The debate comes as China weighs taking equity stakes in the country’s big internet companies and amid the introduction of stiffer requirements on private firms, including foreign ones, to give Communist Party committees more say in management decisions.

YEMEN

Counting the Pennies

The United Nations has suspended cash transfers to 9 million Yemenis after the Houthi rebels prevented UNICEF from setting up a call center to track the beneficiaries.

Locals familiar with the problem said the Houthi rebels had blocked the call center because it would have exposed how they’re siphoning off the cash amid a fall in the value of the country’s currency that has increased prices for food and fuel, the Associated Press reported.

UNICEF itself declined to provide details about why the call center had not been set up.

The Iran-backed Houthis, who have been battling the Saudi-backed government since 2015, have repeatedly been accused of interfering with aid channels.

Last week, the group also banned the local head of the Adventist Development and Relief Agency from the country after he refused to use the rebels’ beneficiary lists and Houthi-linked staff for aid activities, according to the AP’s sources, who chose to remain anonymous due to fear of reprisals.

RUSSIA

BadRabbit and Other Rodents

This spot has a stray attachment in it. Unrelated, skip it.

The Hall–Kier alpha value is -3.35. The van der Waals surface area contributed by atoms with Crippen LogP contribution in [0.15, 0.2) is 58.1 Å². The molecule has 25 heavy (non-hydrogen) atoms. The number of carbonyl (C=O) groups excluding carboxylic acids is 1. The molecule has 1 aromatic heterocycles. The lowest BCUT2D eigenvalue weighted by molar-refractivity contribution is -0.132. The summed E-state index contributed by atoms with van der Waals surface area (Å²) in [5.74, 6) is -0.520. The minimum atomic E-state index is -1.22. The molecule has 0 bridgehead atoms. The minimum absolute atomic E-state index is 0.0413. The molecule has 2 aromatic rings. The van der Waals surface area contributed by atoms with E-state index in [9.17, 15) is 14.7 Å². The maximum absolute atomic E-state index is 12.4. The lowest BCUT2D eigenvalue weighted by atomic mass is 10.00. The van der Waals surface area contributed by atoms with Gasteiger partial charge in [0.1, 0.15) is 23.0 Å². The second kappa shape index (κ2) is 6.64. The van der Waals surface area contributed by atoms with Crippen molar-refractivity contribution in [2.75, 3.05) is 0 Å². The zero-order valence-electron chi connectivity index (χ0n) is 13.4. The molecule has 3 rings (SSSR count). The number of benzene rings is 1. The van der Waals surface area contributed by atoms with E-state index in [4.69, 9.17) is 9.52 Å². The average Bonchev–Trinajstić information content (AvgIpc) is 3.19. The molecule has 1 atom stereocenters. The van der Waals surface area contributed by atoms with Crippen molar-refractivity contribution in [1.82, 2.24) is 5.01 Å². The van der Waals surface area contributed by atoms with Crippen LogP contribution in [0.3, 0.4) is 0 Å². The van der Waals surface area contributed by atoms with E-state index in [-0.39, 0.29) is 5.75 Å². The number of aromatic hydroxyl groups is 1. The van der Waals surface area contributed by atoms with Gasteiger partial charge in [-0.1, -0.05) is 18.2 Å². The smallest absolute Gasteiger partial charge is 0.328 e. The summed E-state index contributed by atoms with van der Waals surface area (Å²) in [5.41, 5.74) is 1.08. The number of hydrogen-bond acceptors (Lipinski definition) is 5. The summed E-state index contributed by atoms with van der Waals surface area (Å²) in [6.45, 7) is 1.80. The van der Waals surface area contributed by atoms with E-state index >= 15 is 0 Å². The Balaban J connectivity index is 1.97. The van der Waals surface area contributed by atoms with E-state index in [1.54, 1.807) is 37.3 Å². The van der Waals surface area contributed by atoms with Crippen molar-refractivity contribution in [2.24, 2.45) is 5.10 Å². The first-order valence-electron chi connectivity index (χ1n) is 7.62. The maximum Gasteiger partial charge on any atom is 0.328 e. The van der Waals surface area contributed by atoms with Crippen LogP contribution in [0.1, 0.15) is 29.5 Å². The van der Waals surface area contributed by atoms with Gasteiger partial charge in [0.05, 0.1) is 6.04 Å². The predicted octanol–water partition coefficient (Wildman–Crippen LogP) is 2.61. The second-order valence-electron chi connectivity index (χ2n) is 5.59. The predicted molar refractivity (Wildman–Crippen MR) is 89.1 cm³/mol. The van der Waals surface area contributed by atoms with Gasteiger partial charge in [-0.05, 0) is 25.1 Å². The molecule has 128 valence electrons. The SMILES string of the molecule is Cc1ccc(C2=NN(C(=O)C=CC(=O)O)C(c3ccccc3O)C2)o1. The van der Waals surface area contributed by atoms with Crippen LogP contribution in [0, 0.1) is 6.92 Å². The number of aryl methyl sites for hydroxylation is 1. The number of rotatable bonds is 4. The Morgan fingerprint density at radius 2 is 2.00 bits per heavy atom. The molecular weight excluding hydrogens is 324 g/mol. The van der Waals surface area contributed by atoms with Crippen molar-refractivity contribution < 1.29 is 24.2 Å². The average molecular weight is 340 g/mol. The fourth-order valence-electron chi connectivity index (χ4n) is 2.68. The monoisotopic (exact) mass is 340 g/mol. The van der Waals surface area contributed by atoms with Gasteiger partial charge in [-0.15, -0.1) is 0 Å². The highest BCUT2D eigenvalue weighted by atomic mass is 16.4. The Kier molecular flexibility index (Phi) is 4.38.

Britain on Thursday accused Russian military intelligence (GRU) of running a network of hackers that have wreaked havoc around the world, while the US is gearing up to put its cyber warfare arsenal at NATO’s disposal.

Based on an investigation conducted by its National Cyber Security Center (NCSC), Britain blamed the GRU for the BadRabbit and World Anti-Doping Agency attacks of 2017, the hack of the Democratic National Committee (DNC) in 2016 and the theft of emails from a UK-based TV station in 2015, Reuters reported.

“This pattern of behavior demonstrates their desire to operate without regard to international law or established norms and to do so with a feeling of impunity and without consequences,” said British Foreign Secretary Jeremy Hunt.

Meanwhile, the Associated Press reported that the US is expected to announce it will deploy its cyber warfare capabilities on behalf of NATO amid meetings with NATO defense ministers this week.

DISCOVERIES

The Other Final Frontier

Astronomers may still be looking for signs of extraterrestrial life in the galaxy but it is marine scientists who continue to discover new creatures in the ocean depths.

A team recently recorded three new species of fish in the Atacama Trench of the Pacific Ocean, Quartz reported.

Scientists said the deep dwellers, living 26,000 feet below the surface, belonged to a family of snailfish species known as sea snails or lumpsuckers, due to their feeding style.

But what caught the scientists’ attention was that the Atacama snailfish – a temporary name – “melted” when brought to the surface.

“The hardest structures in their bodies are the bones in their inner ear, which give them balance, and their teeth,” Thomas Linley, a marine biologist at Newcastle University, said in a news release.

Researchers said the new snailfish relies on the extreme pressure of the deep ocean – about 750 times greater than atmospheric pressure at sea level, according to Smithsonian magazine – to hold their gelatinous bodies together.

The team managed to preserve only one of the fish for further studies.

Space might be the final frontier but humans still have a vast underwater world to explore.

“More than eighty percent of our ocean is unmapped, unobserved, and unexplored,” according to the US National Oceanic and Atmospheric Administration (NOAA).

Click here to see life at the bottom.